I found this poem by Christina Rossetti in a micro book my mother-in-law gave our kids. The book is titled “A Treasury Of Children’s Poetry”, published by Running Press.
(click on the pages to enlarge)
To be honest, I’m not big on poetry but what struck me about this poem was how simple and accurately it stated something that we all innocently overlook. It provides a new view on an occurrence that is so common, we long ago retired any intuition of analyzing the scenario.
We believe we see the wind, but in fact we can’t. We only see the effect of it’s presence, and perhaps rob ourselves of a greater reward. We see the leaves dance, we see the waters ripple, we see the snows plume. We feel the chill as the wind snakes through our collars and slithers down our necks.
This is a wonderful analogy for other aspects of our life. Like the wind, we only see the result of the effort. Given any favorable outcome, when was the last time you really thought about what went into that result? A glowing report card, a fabulous steak, a storm front captured in watercolor, a wooden canoe.
Have you ever found yourself watching the special features located on the back end of any DVD, and been engrossed by the amount of effort that goes into making just one scene? Think about the collective amount of experiences and practice that merged for the outcome.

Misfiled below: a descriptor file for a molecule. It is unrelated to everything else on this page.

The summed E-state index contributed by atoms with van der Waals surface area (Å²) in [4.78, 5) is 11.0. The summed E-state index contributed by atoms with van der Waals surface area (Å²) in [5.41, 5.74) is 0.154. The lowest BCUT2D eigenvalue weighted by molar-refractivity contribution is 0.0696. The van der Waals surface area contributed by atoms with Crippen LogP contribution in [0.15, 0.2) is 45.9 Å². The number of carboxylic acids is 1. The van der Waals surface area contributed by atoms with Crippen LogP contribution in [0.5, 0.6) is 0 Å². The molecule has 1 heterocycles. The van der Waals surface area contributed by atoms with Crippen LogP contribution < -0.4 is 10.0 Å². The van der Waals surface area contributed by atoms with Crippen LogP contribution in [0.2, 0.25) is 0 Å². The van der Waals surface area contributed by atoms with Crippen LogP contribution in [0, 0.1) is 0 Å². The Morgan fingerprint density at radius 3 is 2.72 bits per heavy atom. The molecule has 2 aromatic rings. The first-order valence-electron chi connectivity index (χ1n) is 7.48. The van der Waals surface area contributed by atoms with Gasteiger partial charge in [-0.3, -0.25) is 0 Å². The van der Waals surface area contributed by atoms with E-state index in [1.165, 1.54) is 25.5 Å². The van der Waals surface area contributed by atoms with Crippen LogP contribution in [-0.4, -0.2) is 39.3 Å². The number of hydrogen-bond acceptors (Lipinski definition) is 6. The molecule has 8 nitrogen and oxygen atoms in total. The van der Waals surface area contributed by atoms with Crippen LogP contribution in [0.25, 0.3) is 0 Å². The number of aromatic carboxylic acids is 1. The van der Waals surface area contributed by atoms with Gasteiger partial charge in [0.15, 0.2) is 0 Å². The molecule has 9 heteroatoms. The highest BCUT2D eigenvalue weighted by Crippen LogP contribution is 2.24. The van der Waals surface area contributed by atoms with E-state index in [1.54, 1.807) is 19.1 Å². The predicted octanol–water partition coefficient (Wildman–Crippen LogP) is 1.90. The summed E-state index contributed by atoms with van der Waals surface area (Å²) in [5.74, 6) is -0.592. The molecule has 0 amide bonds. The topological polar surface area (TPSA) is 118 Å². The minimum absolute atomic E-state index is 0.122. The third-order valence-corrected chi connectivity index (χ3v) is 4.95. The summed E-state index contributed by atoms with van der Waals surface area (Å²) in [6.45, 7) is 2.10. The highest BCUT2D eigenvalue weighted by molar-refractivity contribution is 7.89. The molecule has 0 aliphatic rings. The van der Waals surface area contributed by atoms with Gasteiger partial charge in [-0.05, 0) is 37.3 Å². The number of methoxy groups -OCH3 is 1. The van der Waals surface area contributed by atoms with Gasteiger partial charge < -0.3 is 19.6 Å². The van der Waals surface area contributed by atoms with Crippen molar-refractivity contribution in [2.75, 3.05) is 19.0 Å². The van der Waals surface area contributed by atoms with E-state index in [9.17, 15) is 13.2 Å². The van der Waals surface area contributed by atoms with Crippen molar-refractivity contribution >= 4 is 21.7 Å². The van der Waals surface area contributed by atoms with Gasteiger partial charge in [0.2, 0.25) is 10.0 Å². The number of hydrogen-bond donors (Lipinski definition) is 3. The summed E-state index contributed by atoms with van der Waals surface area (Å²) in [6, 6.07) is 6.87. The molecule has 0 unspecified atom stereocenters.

This perspective is just as applicable in our homes, as is any other place in our lives. Study your fireplace, a kitchen cabinet, the view from your kitchen sink, the walk in closet, the stones around your perennials. How many generations of craftsmanship went into making sure those details are still executed within the band width of their intended design period? How many decades have the principles of the Craftsman movement traveled to insure your oak rocker is accurate? How many decades have the principles of your Gothic Revival stove hood had to transcend for you to find value in it? As the saying goes “the journey is the reward”.
In the book “Pilgrim At Tinker Creek”, the author Annie Dillard does a wonderful job describing her observations of seasons passing. In one chapter she describes with much astonishment, how a flock of migrating starlings vanish into a barren tree. She can hear them, she saw them fly over, she sees them land, but when she looks, they are invisible… until they take to flight again. This act of really trying to see, reveals a new level of amazement, wonder and appreciation.
To quote her, “what you see, is what you get”. I hope you get a lot, it’s free… like the wind.